You can do this in another way by including URLs. Say we were only interested in crawling the mobile phones section of the site. To do this, we simply need to add /mobile-phones/ to the Included URLs list in Advanced Settings.

Included List

What this does is it excludes everything that doesn't match the specified path. So when the crawler encounters links to shop.ee.co.uk/basket/ - these WILL be scheduled to crawl, but nothing else will be (unless you included some more paths or URLs in the Included URL List).

Setting Hard Limits

Everything we'd looked at so far concerns methods for limiting the crawl with a degree of specificity. They allow you to have control over what URLs are crawler or included in your Audit reports.

This final method is quite the opposite - a much more blunt approach to simply stopping the audit before it gets too big.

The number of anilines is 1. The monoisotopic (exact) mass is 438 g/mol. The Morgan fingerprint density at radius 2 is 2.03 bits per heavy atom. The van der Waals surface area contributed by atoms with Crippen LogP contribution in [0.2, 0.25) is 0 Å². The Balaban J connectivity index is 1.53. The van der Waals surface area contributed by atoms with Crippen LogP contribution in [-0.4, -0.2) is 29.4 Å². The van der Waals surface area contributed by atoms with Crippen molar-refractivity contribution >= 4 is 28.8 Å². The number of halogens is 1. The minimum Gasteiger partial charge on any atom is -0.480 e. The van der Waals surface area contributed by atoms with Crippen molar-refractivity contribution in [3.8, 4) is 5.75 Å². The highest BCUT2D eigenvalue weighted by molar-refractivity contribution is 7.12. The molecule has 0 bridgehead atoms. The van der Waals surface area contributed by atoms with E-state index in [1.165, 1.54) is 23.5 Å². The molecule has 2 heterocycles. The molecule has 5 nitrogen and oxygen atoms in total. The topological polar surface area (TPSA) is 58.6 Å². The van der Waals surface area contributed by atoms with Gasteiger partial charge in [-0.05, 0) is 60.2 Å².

In the main Crawler Settings, you can set the Maximum URLs to Audit by simply adjusting this figure.

Maximum URLs to Audit

By default this value is set to 500,000 URLs but you can adjust this to be whatever you wish (up to a hard maximum of 2 million URLs). In the example above, this would mean Sitebulb would crawl 250,000 URLs in total (including resources and external links, but NOT including any disallowed or excluded URLs).

TL;DR

Sitebulb has a wide range of options for limiting the URLs that it crawls, allowing you a great degree of control over the crawler. If you are crawling a particularly large website, these can become invaluable.

It might take a little trial and error to get the Project set up exactly as you want it, but once it is you'll be ready to go for all future Audits.

Patrick Hathaway

I am a technical SEO, a father and a part-time bread baker. For Sitebulb, I do the marketing, support and 'customer success' (which, among other things, means writing posts like this).